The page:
On January 25, 2013, a three-member panel of the D.C. Circuit Court of Appeals issued a decision finding that the recess appointments to the National Labor Relations Board (NLRB) by President Obama on January 4, 2012 were unconstitutional. Specifically, the court held that the Board lacked a quorum of three members when it issued the decision in this case because the appointments did not occur during a “recess” of the Senate. This ruling stands to have broad ramifications as it calls into question the validity of the Board’s decisions dating back to January 4, 2012. Noel Canning v. NLRB, No. 12-1115, D.C. Circuit Court of Appeals (January 25, 2013).

NLRB Recess Appointments Invalid, D.C. Court Holds

Littler Mendelson, P.C. • January 28, 2013
In a decision that could potentially invalidate hundreds of Board decisions, the U.S. Court of Appeals for the D.C. Circuit has held that President Obama’s three recess appointments to the NLRB were unconstitutional. In the decision, Noel Canning v. NLRB, the court vacated an unfair labor practice determination on the grounds that the Board lacked a legitimate quorum when it issued its decision.

For Want of a Quorum: Court Rules Against NLRB

Fisher & Phillips LLP • January 28, 2013
Mid-morning on Friday, January 25, 2013, the U.S. Court of Appeals for the District of Columbia Circuit issued a long-awaited ruling refusing to enforce the National Labor Relations Board’s bargaining order against a petitioning employer. The basis for the court’s decision was the improper appointment of three members of the NLRB. Noel Canning v. NLRB

Recess Appointments at NLRB Unconstitutional, Federal Appeals Court Rules

Jackson Lewis P.C. • January 28, 2013
National Labor Relations Board Members Sharon Block, Richard Griffin, and former Member Terence F. Flynn were not properly named to the Board as interim appointees by President Barack Obama at the beginning of 2012, the U.S. Court of Appeals for the District of Columbia Circuit has ruled. Noel Canning v. NLRB et al., Nos. 12-1115 and 12-1153 (D.C. Cir. Jan. 25, 2013). The three-judge panel said President Obama did not have the power to make the three recess appointments to the Board because the Senate was officially still in session at the time and therefore they were not made during “the recess” that takes place between sessions, as required by the Constitution.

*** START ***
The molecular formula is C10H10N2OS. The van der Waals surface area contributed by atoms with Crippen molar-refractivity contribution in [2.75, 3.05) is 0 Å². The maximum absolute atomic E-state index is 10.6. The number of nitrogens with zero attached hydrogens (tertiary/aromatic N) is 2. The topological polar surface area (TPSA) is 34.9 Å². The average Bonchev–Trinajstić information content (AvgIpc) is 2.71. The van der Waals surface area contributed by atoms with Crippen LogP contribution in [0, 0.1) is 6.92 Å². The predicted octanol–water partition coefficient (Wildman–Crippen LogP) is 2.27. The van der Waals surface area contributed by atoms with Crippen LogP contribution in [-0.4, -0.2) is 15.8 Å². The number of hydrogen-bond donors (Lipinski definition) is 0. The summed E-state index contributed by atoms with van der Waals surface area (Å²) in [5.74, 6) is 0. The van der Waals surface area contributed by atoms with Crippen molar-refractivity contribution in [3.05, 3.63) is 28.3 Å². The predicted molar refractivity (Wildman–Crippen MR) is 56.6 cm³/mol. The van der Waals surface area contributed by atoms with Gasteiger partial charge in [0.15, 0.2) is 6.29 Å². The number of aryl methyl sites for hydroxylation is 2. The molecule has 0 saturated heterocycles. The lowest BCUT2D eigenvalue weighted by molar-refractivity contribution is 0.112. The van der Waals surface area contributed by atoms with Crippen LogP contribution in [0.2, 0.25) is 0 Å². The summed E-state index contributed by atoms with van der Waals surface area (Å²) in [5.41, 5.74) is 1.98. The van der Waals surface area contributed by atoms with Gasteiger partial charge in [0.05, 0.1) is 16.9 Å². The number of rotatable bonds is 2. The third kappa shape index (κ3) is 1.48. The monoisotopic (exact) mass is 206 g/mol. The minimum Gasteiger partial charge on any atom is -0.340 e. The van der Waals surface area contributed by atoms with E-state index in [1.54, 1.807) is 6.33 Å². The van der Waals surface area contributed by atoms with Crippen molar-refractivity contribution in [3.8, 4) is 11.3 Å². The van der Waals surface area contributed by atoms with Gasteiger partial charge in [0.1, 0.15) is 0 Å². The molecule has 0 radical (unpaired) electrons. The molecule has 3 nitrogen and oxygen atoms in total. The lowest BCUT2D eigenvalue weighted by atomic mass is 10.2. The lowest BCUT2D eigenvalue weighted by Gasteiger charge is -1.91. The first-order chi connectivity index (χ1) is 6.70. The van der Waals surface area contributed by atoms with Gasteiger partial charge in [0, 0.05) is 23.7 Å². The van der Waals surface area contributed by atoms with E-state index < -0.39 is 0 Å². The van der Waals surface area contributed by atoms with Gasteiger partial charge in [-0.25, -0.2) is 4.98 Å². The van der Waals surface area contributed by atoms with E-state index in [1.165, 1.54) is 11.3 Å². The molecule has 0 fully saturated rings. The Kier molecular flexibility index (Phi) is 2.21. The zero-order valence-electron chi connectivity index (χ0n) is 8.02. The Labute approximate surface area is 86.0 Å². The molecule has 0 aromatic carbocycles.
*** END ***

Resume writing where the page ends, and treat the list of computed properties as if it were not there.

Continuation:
What Now for the NLRB? Recess Appointments Invalid

Ogletree Deakins • January 28, 2013
Although undoubtedly not the last word, today's opinion by the D. C. Circuit Court of Appeals limiting the President to make "recess appointments" only between sessions of Congress, is a major break in precedent, not so much with prior court decisions but with prior practice by Presidents of both parties. Obama Labor Board Recess Appointments Are Unconstitutional, Federal Court Rules.

D.C. Court of Appeals Rules NLRB Recess Appointments Were Unconstitutional; Calls into Question Hundreds of Decisions Issued Last Year

Franczek Radelet P.C • January 28, 2013
The U.S. Court of Appeals for the D.C. Circuit ruled this morning that President Barack Obama’s January 2012 recess appointments of Members Richard Griffin, Terrence Flynn (who has since resigned), and Sharon Block to the National Labor Relations Board were unconstitutional because they did not occur during an intersession recess of the Senate. Without those three members, the court held that the Board did not have a quorum and could not act lawfully. If the court’s ruling stands, it would invalidate all the decisions made by the NLRB since Member Becker’s term ended on January 3, 2012. It also would leave the NLRB with just one validly appointed member.

Court Finds President's Recess Appointments to NLRB Unconstitutional

FordHarrison LLP • January 28, 2013
A three-judge panel of the D.C. Circuit Court of Appeals has held that President Obama's recess appointment of three members to the National Labor Relations Board (NLRB) violated the U.S. Constitution. See Noel Canning v. NLRB, No. 12-1115 (January 25, 2013). While the NLRB likely will appeal this decision to the U.S. Supreme Court, if it stands, the decision could mean that hundreds of Board decisions issued over the last year are invalid.